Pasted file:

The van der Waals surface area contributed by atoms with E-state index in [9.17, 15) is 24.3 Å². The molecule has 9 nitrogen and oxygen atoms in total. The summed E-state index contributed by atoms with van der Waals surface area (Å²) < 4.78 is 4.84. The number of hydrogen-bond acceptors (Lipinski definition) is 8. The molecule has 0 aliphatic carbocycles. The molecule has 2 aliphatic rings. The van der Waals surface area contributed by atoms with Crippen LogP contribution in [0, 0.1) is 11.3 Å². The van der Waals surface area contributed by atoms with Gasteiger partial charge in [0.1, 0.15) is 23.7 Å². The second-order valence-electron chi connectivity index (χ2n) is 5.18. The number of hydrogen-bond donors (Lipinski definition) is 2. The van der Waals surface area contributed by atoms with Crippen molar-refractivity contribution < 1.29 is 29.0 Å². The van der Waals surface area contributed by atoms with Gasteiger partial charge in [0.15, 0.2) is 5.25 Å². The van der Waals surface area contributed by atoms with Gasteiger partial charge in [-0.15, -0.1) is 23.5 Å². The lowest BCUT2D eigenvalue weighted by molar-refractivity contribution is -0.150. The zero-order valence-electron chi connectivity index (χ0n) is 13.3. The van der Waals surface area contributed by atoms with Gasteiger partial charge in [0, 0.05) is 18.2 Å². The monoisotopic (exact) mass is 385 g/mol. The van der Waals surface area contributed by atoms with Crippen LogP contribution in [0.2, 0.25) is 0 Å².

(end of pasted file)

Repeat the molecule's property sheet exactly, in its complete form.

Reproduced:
The van der Waals surface area contributed by atoms with E-state index in [9.17, 15) is 24.3 Å². The molecule has 9 nitrogen and oxygen atoms in total. The summed E-state index contributed by atoms with van der Waals surface area (Å²) < 4.78 is 4.84. The number of hydrogen-bond acceptors (Lipinski definition) is 8. The molecule has 0 aliphatic carbocycles. The molecule has 2 aliphatic rings. The van der Waals surface area contributed by atoms with Crippen LogP contribution in [0, 0.1) is 11.3 Å². The van der Waals surface area contributed by atoms with Gasteiger partial charge in [0.1, 0.15) is 23.7 Å². The second-order valence-electron chi connectivity index (χ2n) is 5.18. The number of hydrogen-bond donors (Lipinski definition) is 2. The van der Waals surface area contributed by atoms with Crippen molar-refractivity contribution < 1.29 is 29.0 Å². The van der Waals surface area contributed by atoms with Gasteiger partial charge in [0.15, 0.2) is 5.25 Å². The van der Waals surface area contributed by atoms with Gasteiger partial charge in [-0.15, -0.1) is 23.5 Å². The lowest BCUT2D eigenvalue weighted by molar-refractivity contribution is -0.150. The zero-order valence-electron chi connectivity index (χ0n) is 13.3. The van der Waals surface area contributed by atoms with Gasteiger partial charge in [0, 0.05) is 18.2 Å². The monoisotopic (exact) mass is 385 g/mol. The van der Waals surface area contributed by atoms with Crippen LogP contribution in [0.2, 0.25) is 0 Å².